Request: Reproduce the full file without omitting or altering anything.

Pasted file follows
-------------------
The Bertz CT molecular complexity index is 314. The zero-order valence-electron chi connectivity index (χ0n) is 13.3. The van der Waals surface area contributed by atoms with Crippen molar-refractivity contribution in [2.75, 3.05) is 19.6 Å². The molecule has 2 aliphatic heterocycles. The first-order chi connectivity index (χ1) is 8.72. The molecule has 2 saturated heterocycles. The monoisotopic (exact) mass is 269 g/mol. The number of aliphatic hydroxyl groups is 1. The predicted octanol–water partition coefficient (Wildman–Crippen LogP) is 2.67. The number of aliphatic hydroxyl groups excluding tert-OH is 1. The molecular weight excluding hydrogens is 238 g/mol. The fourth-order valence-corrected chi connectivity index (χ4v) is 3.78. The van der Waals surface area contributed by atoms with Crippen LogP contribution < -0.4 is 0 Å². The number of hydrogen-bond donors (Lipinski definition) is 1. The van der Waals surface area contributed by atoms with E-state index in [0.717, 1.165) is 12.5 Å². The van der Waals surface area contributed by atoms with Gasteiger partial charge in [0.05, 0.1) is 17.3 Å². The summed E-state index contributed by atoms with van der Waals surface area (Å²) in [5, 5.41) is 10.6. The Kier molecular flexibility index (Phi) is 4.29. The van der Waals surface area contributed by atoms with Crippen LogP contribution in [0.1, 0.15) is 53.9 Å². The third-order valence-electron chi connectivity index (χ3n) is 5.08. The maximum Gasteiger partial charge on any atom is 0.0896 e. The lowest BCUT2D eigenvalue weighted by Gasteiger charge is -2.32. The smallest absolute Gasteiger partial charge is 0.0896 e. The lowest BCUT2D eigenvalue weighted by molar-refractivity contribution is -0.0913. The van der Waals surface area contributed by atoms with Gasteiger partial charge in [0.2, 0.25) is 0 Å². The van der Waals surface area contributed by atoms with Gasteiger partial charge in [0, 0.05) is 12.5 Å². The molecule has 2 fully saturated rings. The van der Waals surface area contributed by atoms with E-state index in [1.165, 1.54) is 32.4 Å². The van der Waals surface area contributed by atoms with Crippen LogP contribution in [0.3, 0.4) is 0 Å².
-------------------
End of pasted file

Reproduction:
The Bertz CT molecular complexity index is 314. The zero-order valence-electron chi connectivity index (χ0n) is 13.3. The van der Waals surface area contributed by atoms with Crippen molar-refractivity contribution in [2.75, 3.05) is 19.6 Å². The molecule has 2 aliphatic heterocycles. The first-order chi connectivity index (χ1) is 8.72. The molecule has 2 saturated heterocycles. The monoisotopic (exact) mass is 269 g/mol. The number of aliphatic hydroxyl groups is 1. The predicted octanol–water partition coefficient (Wildman–Crippen LogP) is 2.67. The number of aliphatic hydroxyl groups excluding tert-OH is 1. The molecular weight excluding hydrogens is 238 g/mol. The fourth-order valence-corrected chi connectivity index (χ4v) is 3.78. The van der Waals surface area contributed by atoms with Crippen LogP contribution < -0.4 is 0 Å². The number of hydrogen-bond donors (Lipinski definition) is 1. The van der Waals surface area contributed by atoms with E-state index in [0.717, 1.165) is 12.5 Å². The van der Waals surface area contributed by atoms with Gasteiger partial charge in [0.05, 0.1) is 17.3 Å². The summed E-state index contributed by atoms with van der Waals surface area (Å²) in [5, 5.41) is 10.6. The Kier molecular flexibility index (Phi) is 4.29. The van der Waals surface area contributed by atoms with Crippen LogP contribution in [0.1, 0.15) is 53.9 Å². The third-order valence-electron chi connectivity index (χ3n) is 5.08. The maximum Gasteiger partial charge on any atom is 0.0896 e. The lowest BCUT2D eigenvalue weighted by Gasteiger charge is -2.32. The smallest absolute Gasteiger partial charge is 0.0896 e. The lowest BCUT2D eigenvalue weighted by molar-refractivity contribution is -0.0913. The van der Waals surface area contributed by atoms with Gasteiger partial charge in [0.2, 0.25) is 0 Å². The van der Waals surface area contributed by atoms with Gasteiger partial charge in [0, 0.05) is 12.5 Å². The molecule has 2 fully saturated rings. The van der Waals surface area contributed by atoms with E-state index in [1.165, 1.54) is 32.4 Å². The van der Waals surface area contributed by atoms with Crippen LogP contribution in [0.3, 0.4) is 0 Å².